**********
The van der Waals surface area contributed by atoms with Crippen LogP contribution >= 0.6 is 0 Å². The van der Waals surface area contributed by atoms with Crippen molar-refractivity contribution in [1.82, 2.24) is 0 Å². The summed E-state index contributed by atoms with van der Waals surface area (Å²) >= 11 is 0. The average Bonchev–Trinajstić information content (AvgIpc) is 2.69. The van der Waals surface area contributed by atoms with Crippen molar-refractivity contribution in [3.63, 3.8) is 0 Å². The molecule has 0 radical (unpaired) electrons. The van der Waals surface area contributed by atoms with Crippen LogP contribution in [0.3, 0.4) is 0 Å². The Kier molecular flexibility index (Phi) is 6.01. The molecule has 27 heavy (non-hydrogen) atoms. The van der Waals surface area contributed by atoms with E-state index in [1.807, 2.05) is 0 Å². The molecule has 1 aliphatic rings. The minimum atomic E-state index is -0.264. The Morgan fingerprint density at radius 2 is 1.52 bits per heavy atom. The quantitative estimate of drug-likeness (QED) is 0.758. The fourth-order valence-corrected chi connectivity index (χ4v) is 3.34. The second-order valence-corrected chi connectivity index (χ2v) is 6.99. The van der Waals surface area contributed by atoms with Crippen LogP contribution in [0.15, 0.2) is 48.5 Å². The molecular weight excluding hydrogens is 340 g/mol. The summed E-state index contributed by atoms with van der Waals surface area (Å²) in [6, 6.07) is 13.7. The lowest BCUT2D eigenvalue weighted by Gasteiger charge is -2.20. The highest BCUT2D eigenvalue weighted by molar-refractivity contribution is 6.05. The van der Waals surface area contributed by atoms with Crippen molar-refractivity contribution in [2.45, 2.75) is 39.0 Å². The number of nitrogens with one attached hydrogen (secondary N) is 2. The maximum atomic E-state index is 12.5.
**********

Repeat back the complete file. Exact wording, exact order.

The van der Waals surface area contributed by atoms with Crippen LogP contribution >= 0.6 is 0 Å². The van der Waals surface area contributed by atoms with Crippen molar-refractivity contribution in [1.82, 2.24) is 0 Å². The summed E-state index contributed by atoms with van der Waals surface area (Å²) >= 11 is 0. The average Bonchev–Trinajstić information content (AvgIpc) is 2.69. The van der Waals surface area contributed by atoms with Crippen molar-refractivity contribution in [3.63, 3.8) is 0 Å². The molecule has 0 radical (unpaired) electrons. The van der Waals surface area contributed by atoms with Crippen LogP contribution in [0.3, 0.4) is 0 Å². The Kier molecular flexibility index (Phi) is 6.01. The molecule has 27 heavy (non-hydrogen) atoms. The van der Waals surface area contributed by atoms with E-state index in [1.807, 2.05) is 0 Å². The molecule has 1 aliphatic rings. The minimum atomic E-state index is -0.264. The Morgan fingerprint density at radius 2 is 1.52 bits per heavy atom. The quantitative estimate of drug-likeness (QED) is 0.758. The fourth-order valence-corrected chi connectivity index (χ4v) is 3.34. The second-order valence-corrected chi connectivity index (χ2v) is 6.99. The van der Waals surface area contributed by atoms with Crippen LogP contribution in [0.15, 0.2) is 48.5 Å². The molecular weight excluding hydrogens is 340 g/mol. The summed E-state index contributed by atoms with van der Waals surface area (Å²) in [6, 6.07) is 13.7. The lowest BCUT2D eigenvalue weighted by Gasteiger charge is -2.20. The highest BCUT2D eigenvalue weighted by molar-refractivity contribution is 6.05. The van der Waals surface area contributed by atoms with Crippen molar-refractivity contribution in [2.45, 2.75) is 39.0 Å². The number of nitrogens with one attached hydrogen (secondary N) is 2. The maximum atomic E-state index is 12.5.